When asked if he misused illegal substances and alcohol, Massad offered a coy response. "Listen, I am a child of the 60s," he said. "Do I do drugs now? No. Have I done them? Yes."
The FDLE probe picked up steam on September 29, 2018, when Port Richey Police Officer Donald Howard showed up to Massad's house, feigning a knee injury. Massad allegedly diagnosed Howard with an injured tendon, and was said to tell the undercover that he could obtain injectable medicine for the officer to administer on himself in the future.
When asked about this in jail, an unrepentant Massad suggested he was the victim of a conspiratorial plot by DeCanio and police underlings to get rid of him because he had advocated Port Richey voters dissolve the police department. But the main person backing up that claim is a former girlfriend.
"We've even got one person that has it on tape, with the chief saying... 'If he gets a felony, he can't be mayor,'" Massad said, suggesting cops had to concoct something to protect their own existence. "So they came up with practicing medicine without a license because I took some fish hook out of a guy’s back."
There is nothing in the public record to back up Massad's claim, and DeCanio dismissed the ex-mayor's allegation as fabrication. "Instead of taking responsibility for what he did, he wants to claim the police have a vendetta against him," DeCanio said. "Nothing could be further from the truth."
One might think being busted in a pre-dawn raid that got him slapped with attempted murder charges—of a SWAT team, no less—would rein in Massad's instincts. Instead, he was about to get himself in another pickle that brought even more negative attention to Port Richey.
Shortly before 11 PM on March 3, while stewing inside the Land O' Lakes jail, Massad placed a phone call to Terrence Rowe, the Port Richey councilman selected by the other three members to serve as interim mayor in the wake of his ouster. For several minutes, the small time politicos shot the breeze like old pals catching up on lost time. Then Massad shifted the conversation to Howard, the Port Richey cop who went to him for medical treatment.
"I believe Howard was hired illegally, fired legally, and rehired illegally," Massad said during the recorded call, according to an arrest report. "I don't know why, but he is in on everything."
Rowe replied, "You know, this doesn't go down without somebody answering for it!"
Eleven days later, Rowe was booked himself. At a bond hearing, prosecutors and Pinellas-Pasco Circuit Court Judge Mary Handsel concluded the acting mayor's comments implied he and Massad were going to tamper with a witness, in this case Officer Howard. Prosecutors tacked on felony counts of obstruction of justice and illegal use of a two-way communication device against the ex-mayor and charged Rowe with the same two counts. He, too, was suspended from office.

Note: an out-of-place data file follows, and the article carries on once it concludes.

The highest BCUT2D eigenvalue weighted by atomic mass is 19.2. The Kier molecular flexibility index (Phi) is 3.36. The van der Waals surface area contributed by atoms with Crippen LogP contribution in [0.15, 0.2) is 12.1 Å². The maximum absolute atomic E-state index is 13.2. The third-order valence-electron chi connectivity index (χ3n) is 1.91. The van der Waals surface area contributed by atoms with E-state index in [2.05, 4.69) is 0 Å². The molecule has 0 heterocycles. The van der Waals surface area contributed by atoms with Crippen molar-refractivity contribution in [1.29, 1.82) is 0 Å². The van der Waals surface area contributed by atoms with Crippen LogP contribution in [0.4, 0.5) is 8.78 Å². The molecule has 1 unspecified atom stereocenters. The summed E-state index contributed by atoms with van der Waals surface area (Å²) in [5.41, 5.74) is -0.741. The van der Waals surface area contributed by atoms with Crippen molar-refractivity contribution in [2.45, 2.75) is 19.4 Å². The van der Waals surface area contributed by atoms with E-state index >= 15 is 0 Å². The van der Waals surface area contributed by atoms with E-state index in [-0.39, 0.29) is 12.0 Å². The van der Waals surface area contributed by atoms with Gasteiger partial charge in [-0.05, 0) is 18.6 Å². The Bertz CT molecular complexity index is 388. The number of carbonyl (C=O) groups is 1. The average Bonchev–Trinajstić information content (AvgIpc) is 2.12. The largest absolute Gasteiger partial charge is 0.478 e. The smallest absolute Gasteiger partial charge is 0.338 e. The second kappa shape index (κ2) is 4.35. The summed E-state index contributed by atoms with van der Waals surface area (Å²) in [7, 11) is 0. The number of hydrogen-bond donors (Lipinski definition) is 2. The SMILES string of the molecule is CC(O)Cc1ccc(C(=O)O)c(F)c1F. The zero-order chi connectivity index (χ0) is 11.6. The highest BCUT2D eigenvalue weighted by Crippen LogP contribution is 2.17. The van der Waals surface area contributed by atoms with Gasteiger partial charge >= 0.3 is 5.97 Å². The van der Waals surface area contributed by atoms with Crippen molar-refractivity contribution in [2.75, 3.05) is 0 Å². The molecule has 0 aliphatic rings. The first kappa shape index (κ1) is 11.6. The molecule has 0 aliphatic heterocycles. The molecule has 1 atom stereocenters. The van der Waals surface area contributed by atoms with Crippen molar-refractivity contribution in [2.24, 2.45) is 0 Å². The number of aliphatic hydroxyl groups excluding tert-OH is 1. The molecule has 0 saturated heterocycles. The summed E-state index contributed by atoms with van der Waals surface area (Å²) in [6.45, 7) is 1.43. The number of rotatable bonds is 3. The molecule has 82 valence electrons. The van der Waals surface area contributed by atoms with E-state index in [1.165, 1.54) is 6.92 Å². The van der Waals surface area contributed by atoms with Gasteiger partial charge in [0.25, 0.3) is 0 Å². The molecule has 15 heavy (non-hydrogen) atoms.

Rowe has pleaded not guilty, and his defense attorney did not return a phone message seeking comment. The five-member city council currently has two empty seats, but a special election for a new mayor was scheduled for June 18.
Meanwhile, Massad has made futile efforts to win his release. In April, the Florida 2nd District Court of Appeal quashed his lawyers' request to overturn Handsel's order that Massad remain incarcerated without bail. And Handsel denied his motion to disqualify her as the presiding judge, which argued she displayed bias against him and had a conflict of interest because she is married to a former cop.
As for the whole shooting at cops thing that got him into such massive trouble, according to an initial motion arguing for his release filed by his lawyers back in March, Massad armed himself so heavily because he believed he was about to be robbed and was in physical danger. The motion cited the history of dozens of 9-1-1 calls to Massad's home, including alleged burglaries, as proof that he had reason to protect himself. Massad's attorneys suggested that photographic evidence might prove he was firing warning shots and could not have hit anyone entering the home.
When interviewed, Massad held fast to his defense strategy. He said it was hard to hear people knocking on the front door of his house unless he was ten feet away from it. "I heard all this noise," he said. "I am groggy when I jumped out of bed and I am scared to death."
Mimicking how he was aiming his gun, Massad added that he fired warning shots that hit the wall of his elevator and an area directly in front of him. He insisted there was no way the bullets would have hit the officers coming through the front door.
On April 5, Massad's defense team gave reporters a crime scene tour of his house to make the same point. Using a laser pointer, his attorney, deVlaming, identified two spots on the second floor where the bullets struck. Based on where the bullets landed, the deputies were not in the line of fire, deVlaming told the assembled journalists. He also argued Massad feared home invaders masquerading as police were at their doorstep.
"From the 9-1-1 tape, you can tell both of them didn't know if these were real cops or fake cops," deVlaming said of Massad and Joseph, who called the police during the raid. "There have been plenty of times when fake cops have come to rip people off or do a home invasion burglary."
As of early June, Massad remained behind bars. He was set to go to trial on the obstruction and illegal communication charges later this month, but a trial date for the attempted murder and illegally practicing medicine counts—his original alleged crimes—had not yet been set. He also had a new bail hearing set for June 10.
At the county jail earlier this spring, a defiant Massad scoffed at the suggestion that he reflected poorly on his city. "It reflects on fucking America," he seethed. "I was mayor and they came in at 4:30 in the morning for no reason. They bust my door and they shoot into the wall, into my doors, they crack my door open... and I reflect on the city? Doesn't that bother you a little bit?"
Should he beat the charges, Massad could theoretically fight to get his job as mayor back. However, he seemed to have ruled out a return to Port Richey's city council. "I don’t ever want to be in politics ever again," he said. "I am a free spirit. This is killing me."